Counterintuitive nutrition findings

Sometimes data don't confirm what we expected.

Results from several new studies or data analyses presented today at the Experimental Biology meeting here in New Orleans caught my eye — precisely because they didn’t conclude what I would have expected. Here are two. Their authors aren’t exactly sure what to make of their data. Maybe they’ll make sense to you.

Some data doesn't confirm what we expected.
TEENS AND SNACKING Teens keep trim with snacks — at least the girls do. phildate / iStockphoto

1) Teens keep trim with snacks — at least the girls do.

The federal government performs periodic National Health and Nutrition Examination Surveys to keep tabs on the wellbeing and eating habits of a representative cross section of the U.S. population. Debra R. Keast of Food & Nutrition Database Research Consulting in Okemos, Mich., and her colleagues tapped NHANES data collected between 1999 and 2004 on eating habits of 5,811 girls who were 12 to 18 years old.

At last year’s EB meeting, these researchers reported that 90 percent of these girls consumed snacks. On average, these drinks and nibbles amounted to 650 calories a day — or 28 percent of a young woman’s total dietary intake.

Today, Keast’s team correlated the girls’ snacking behaviors with their waistlines and weights. And the surprise: Overall, the more girls snacked, the less likely they were to be overweight.

For example, 32 percent of the girls were overweight or obese. But among those who didn’t snack, 37.5 were pudgy or worse. For those snacking twice a day, the rate was just 30 percent — and less still, under 25 percent, if girls snacked at least four times a day.

The average waist circumference for the girls was 80 centimeters (or 31.5 inches). But the average for girls who didn’t snack was 3.6 cm bigger while those who snacked at least twice a day could cinch their belts some five centimeters tighter than the nonsnackers.

Accumulating fat around the waistline — the so-called apple physique — is the unhealthiest. Overall, 18 percent of the girls had such abdominal obesity. But the proportion of apples was 23.4 percent among nonsnackers — and dwindled to under 12 percent among girls who ate at least four between-meal snacks. Go figure.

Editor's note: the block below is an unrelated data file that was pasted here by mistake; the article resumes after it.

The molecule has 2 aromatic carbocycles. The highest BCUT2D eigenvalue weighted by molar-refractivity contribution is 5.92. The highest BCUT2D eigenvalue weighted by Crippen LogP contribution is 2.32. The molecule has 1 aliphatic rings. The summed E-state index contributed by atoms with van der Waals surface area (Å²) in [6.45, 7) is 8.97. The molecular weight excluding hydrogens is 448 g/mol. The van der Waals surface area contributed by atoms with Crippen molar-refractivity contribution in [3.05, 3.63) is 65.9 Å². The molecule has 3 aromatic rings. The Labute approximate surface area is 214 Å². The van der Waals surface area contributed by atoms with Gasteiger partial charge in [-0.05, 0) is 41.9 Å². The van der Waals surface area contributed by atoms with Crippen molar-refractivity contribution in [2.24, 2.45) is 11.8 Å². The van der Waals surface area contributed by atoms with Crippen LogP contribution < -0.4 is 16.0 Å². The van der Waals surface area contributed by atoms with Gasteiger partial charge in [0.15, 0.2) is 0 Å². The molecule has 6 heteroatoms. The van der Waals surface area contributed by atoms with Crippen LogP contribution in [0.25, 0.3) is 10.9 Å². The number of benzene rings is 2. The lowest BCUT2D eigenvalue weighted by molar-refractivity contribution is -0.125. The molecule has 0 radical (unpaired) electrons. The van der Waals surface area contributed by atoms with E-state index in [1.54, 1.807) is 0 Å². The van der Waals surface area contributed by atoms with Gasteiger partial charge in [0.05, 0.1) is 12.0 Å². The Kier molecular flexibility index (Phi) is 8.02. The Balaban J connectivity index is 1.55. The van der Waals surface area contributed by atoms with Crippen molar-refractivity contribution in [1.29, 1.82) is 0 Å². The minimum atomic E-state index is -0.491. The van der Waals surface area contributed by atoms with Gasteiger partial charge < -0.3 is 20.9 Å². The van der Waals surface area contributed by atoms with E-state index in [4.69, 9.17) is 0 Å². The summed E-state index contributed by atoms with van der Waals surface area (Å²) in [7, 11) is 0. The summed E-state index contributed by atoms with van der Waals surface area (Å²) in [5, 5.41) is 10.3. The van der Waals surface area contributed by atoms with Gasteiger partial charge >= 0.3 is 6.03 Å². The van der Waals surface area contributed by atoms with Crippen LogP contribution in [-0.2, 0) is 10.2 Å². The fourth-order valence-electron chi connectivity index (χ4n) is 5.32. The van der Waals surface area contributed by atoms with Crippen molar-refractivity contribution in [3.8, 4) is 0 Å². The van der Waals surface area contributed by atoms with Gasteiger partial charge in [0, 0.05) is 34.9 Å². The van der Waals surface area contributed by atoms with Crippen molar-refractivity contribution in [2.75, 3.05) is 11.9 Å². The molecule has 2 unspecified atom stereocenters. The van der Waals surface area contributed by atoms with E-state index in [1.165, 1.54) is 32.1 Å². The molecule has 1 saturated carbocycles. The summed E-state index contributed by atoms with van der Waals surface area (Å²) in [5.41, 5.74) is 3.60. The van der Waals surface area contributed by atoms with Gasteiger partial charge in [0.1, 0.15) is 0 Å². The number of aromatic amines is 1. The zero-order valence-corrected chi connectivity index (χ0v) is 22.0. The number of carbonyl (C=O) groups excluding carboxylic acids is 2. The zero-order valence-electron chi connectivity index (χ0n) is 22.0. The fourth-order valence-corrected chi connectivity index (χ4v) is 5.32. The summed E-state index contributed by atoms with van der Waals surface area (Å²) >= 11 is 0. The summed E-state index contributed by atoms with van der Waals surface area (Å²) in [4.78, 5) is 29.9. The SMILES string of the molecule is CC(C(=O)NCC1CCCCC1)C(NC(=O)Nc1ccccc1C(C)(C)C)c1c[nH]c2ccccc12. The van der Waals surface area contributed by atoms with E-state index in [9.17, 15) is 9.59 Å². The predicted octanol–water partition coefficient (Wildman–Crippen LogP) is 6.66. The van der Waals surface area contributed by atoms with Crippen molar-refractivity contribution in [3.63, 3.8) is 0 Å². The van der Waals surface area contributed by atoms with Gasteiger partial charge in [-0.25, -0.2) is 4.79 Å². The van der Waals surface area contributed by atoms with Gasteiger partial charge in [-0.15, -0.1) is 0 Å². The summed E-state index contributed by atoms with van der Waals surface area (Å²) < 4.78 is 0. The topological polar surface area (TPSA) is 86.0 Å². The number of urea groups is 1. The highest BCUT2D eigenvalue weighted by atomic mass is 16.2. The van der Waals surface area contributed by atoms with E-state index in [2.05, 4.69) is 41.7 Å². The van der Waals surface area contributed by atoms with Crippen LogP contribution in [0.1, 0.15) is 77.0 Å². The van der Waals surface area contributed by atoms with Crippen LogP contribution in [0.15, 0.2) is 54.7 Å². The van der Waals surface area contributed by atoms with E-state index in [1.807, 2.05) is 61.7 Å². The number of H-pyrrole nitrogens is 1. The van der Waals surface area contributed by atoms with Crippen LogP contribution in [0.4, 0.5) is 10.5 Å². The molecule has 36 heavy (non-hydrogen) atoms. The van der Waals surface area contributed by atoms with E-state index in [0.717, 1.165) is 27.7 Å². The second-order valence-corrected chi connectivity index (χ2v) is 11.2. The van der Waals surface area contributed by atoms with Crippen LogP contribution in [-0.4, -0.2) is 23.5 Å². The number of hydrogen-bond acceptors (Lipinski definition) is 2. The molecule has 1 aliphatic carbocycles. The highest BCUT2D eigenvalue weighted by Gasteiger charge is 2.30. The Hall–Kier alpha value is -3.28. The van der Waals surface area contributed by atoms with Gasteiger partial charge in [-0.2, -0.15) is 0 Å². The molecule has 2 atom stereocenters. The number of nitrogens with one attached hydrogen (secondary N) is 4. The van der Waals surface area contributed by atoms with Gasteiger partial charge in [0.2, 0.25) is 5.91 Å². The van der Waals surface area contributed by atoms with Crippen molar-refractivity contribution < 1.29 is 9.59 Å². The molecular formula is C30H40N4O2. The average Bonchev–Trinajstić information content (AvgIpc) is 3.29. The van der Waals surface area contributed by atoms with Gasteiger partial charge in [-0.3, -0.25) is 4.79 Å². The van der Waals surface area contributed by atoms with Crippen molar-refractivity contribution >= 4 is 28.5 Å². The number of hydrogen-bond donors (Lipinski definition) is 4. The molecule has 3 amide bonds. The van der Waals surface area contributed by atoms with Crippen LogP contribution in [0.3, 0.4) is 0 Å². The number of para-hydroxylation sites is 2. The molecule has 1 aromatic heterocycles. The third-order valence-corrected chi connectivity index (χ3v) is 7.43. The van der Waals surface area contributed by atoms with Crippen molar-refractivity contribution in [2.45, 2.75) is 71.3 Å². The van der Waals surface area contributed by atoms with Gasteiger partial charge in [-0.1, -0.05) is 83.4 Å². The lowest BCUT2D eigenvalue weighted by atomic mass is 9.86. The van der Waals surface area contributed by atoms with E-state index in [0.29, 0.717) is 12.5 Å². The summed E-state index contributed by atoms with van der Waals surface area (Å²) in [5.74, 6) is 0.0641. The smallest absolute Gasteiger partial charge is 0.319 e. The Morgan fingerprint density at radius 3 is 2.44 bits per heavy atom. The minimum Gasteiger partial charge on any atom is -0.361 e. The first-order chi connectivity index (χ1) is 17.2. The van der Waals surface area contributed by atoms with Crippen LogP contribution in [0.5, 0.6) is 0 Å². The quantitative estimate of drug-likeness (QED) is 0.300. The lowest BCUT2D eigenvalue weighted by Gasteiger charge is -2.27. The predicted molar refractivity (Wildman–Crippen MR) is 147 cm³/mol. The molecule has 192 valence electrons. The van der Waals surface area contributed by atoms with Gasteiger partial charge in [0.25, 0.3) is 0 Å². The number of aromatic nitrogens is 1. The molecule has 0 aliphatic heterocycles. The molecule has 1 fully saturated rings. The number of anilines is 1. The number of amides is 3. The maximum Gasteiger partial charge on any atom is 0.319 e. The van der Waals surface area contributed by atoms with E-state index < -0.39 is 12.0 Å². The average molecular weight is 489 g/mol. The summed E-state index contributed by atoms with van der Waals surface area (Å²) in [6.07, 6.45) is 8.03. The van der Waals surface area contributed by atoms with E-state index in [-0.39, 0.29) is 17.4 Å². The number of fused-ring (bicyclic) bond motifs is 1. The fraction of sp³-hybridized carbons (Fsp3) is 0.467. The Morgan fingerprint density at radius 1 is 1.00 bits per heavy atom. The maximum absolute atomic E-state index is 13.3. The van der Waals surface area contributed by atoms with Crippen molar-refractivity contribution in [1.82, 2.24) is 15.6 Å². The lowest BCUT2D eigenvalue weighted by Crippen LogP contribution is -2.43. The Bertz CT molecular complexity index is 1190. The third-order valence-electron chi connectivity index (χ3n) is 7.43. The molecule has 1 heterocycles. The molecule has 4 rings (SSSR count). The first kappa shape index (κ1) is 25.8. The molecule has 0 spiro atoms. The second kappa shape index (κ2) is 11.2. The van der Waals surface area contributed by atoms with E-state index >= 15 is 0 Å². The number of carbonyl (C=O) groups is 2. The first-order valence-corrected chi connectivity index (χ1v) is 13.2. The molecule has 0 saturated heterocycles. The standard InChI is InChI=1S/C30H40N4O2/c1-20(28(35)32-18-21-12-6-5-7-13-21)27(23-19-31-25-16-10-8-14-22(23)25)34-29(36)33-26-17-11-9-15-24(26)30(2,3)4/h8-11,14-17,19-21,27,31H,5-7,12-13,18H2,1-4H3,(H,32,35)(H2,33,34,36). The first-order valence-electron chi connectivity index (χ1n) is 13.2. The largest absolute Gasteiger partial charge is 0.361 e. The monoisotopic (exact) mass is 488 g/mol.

2) Protein won’t shield seniors from age-related muscle wasting.

Some studies have suggested that diets rich in protein might help preserve skeletal muscle, the sinewy protein-based fibers that move our body’s frame. A new study suggests that a better recipe might include fat — and maybe cholesterol. Huh?

As people age, their bodies inevitably — and inexorably — begin trading muscle for fat. After the age of 40 or so, even people whose weights and clothing sizes remain constant will have begun losing muscle for fat. And as muscle protein is lost, so eventually will go the strength that helps maintain balance, provide endurance and limit the likelihood of falls. Muscle strength also helps maintain bone density.

Bottom line: People should do whatever they can to limit this age-related muscle loss, known as sarcopenia.

Exercise is important. But for seniors who are fairly sedentary, there has been hope that certain dietary prescriptions might slow sarcopenia’s advance.

Toward that end, Megan E. Sheehy and her colleagues at the the University of Rhode Island decided to probe for cues by looking at men and women over 60 and comparing the diets of those who seemed to have sound muscles versus those who were in the throes of sarcopenia. They recruited 30 volunteers to have their thigh muscles analyzed for evidence of sarcopenia. Those whose percent muscle area had fallen below 50 percent were considered sarcopenic.

To the researchers’ surprise, there was no difference in dietary-protein intake between those with apparent sarcopenia and those with sounder muscles. What did distinguish the better-muscled group was significantly more consumption of fats, especially saturated fats, and cholesterol. Oops. That’s not what dieticians would like to recommend.

Concludes Sheehy’s group: More research is needed. Uh, yeah.

Janet Raloff is the Editor, Digital of Science News Explores, a daily online magazine for middle school students. She started at Science News in 1977 as the environment and policy writer, specializing in toxicology. To her never-ending surprise, her daughter became a toxicologist.

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